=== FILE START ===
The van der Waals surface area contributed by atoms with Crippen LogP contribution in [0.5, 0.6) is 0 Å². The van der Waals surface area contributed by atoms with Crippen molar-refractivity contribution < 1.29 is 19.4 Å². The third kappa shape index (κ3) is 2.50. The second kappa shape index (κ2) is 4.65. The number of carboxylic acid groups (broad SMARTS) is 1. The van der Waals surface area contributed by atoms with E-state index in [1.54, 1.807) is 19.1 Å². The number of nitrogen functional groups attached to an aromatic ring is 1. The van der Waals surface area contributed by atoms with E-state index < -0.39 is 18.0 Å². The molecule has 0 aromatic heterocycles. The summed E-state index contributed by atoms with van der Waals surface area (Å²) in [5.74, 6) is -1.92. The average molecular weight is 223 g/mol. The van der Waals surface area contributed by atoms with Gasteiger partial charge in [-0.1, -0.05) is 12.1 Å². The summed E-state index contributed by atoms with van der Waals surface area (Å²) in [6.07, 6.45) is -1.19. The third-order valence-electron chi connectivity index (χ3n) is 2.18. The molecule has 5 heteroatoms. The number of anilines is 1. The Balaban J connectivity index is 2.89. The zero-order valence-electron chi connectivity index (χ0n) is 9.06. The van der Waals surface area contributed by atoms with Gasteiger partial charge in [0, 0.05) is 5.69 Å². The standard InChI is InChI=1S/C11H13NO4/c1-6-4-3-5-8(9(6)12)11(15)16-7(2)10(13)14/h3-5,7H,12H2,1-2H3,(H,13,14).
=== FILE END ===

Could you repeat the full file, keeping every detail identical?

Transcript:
The van der Waals surface area contributed by atoms with Crippen LogP contribution in [0.5, 0.6) is 0 Å². The van der Waals surface area contributed by atoms with Crippen molar-refractivity contribution < 1.29 is 19.4 Å². The third kappa shape index (κ3) is 2.50. The second kappa shape index (κ2) is 4.65. The number of carboxylic acid groups (broad SMARTS) is 1. The van der Waals surface area contributed by atoms with E-state index in [1.54, 1.807) is 19.1 Å². The number of nitrogen functional groups attached to an aromatic ring is 1. The van der Waals surface area contributed by atoms with E-state index < -0.39 is 18.0 Å². The molecule has 0 aromatic heterocycles. The summed E-state index contributed by atoms with van der Waals surface area (Å²) in [5.74, 6) is -1.92. The average molecular weight is 223 g/mol. The van der Waals surface area contributed by atoms with Gasteiger partial charge in [-0.1, -0.05) is 12.1 Å². The summed E-state index contributed by atoms with van der Waals surface area (Å²) in [6.07, 6.45) is -1.19. The third-order valence-electron chi connectivity index (χ3n) is 2.18. The molecule has 5 heteroatoms. The number of anilines is 1. The Balaban J connectivity index is 2.89. The zero-order valence-electron chi connectivity index (χ0n) is 9.06. The van der Waals surface area contributed by atoms with Gasteiger partial charge in [0, 0.05) is 5.69 Å². The standard InChI is InChI=1S/C11H13NO4/c1-6-4-3-5-8(9(6)12)11(15)16-7(2)10(13)14/h3-5,7H,12H2,1-2H3,(H,13,14).